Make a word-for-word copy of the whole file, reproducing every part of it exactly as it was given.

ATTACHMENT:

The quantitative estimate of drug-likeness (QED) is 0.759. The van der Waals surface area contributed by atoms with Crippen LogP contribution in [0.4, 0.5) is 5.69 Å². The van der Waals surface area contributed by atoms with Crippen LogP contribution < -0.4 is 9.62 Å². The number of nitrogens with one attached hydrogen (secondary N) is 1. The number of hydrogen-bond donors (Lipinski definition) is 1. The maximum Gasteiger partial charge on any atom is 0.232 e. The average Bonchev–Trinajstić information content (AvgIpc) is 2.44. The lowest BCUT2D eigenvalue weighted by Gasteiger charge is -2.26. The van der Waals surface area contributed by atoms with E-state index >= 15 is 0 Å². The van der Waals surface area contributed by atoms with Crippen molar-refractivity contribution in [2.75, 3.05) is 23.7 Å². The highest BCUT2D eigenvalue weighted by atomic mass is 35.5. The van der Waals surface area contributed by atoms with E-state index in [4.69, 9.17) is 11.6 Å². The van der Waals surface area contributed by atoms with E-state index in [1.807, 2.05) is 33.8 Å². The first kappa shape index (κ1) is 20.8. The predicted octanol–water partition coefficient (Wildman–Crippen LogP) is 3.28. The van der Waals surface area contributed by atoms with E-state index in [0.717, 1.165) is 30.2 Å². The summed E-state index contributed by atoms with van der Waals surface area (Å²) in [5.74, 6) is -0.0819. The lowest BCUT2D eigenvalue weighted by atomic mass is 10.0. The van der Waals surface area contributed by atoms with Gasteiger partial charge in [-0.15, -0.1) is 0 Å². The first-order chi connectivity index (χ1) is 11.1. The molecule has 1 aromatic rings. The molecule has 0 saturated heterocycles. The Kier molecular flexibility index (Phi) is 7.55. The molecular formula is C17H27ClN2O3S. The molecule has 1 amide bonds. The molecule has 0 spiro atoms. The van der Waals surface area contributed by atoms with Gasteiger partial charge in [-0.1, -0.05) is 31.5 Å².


The quantitative estimate of drug-likeness (QED) is 0.759. The van der Waals surface area contributed by atoms with Crippen LogP contribution in [0.4, 0.5) is 5.69 Å². The van der Waals surface area contributed by atoms with Crippen LogP contribution < -0.4 is 9.62 Å². The number of nitrogens with one attached hydrogen (secondary N) is 1. The number of hydrogen-bond donors (Lipinski definition) is 1. The maximum Gasteiger partial charge on any atom is 0.232 e. The average Bonchev–Trinajstić information content (AvgIpc) is 2.44. The lowest BCUT2D eigenvalue weighted by Gasteiger charge is -2.26. The van der Waals surface area contributed by atoms with E-state index >= 15 is 0 Å². The van der Waals surface area contributed by atoms with Crippen molar-refractivity contribution in [2.75, 3.05) is 23.7 Å². The highest BCUT2D eigenvalue weighted by atomic mass is 35.5. The van der Waals surface area contributed by atoms with E-state index in [4.69, 9.17) is 11.6 Å². The van der Waals surface area contributed by atoms with E-state index in [1.807, 2.05) is 33.8 Å². The first kappa shape index (κ1) is 20.8. The predicted octanol–water partition coefficient (Wildman–Crippen LogP) is 3.28. The van der Waals surface area contributed by atoms with E-state index in [0.717, 1.165) is 30.2 Å². The summed E-state index contributed by atoms with van der Waals surface area (Å²) in [5.74, 6) is -0.0819. The lowest BCUT2D eigenvalue weighted by atomic mass is 10.0. The van der Waals surface area contributed by atoms with Gasteiger partial charge in [-0.15, -0.1) is 0 Å². The first-order chi connectivity index (χ1) is 11.1. The molecule has 1 aromatic rings. The molecule has 0 saturated heterocycles. The Kier molecular flexibility index (Phi) is 7.55. The molecular formula is C17H27ClN2O3S. The molecule has 1 amide bonds. The molecule has 0 spiro atoms. The van der Waals surface area contributed by atoms with Gasteiger partial charge in [-0.1, -0.05) is 31.5 Å².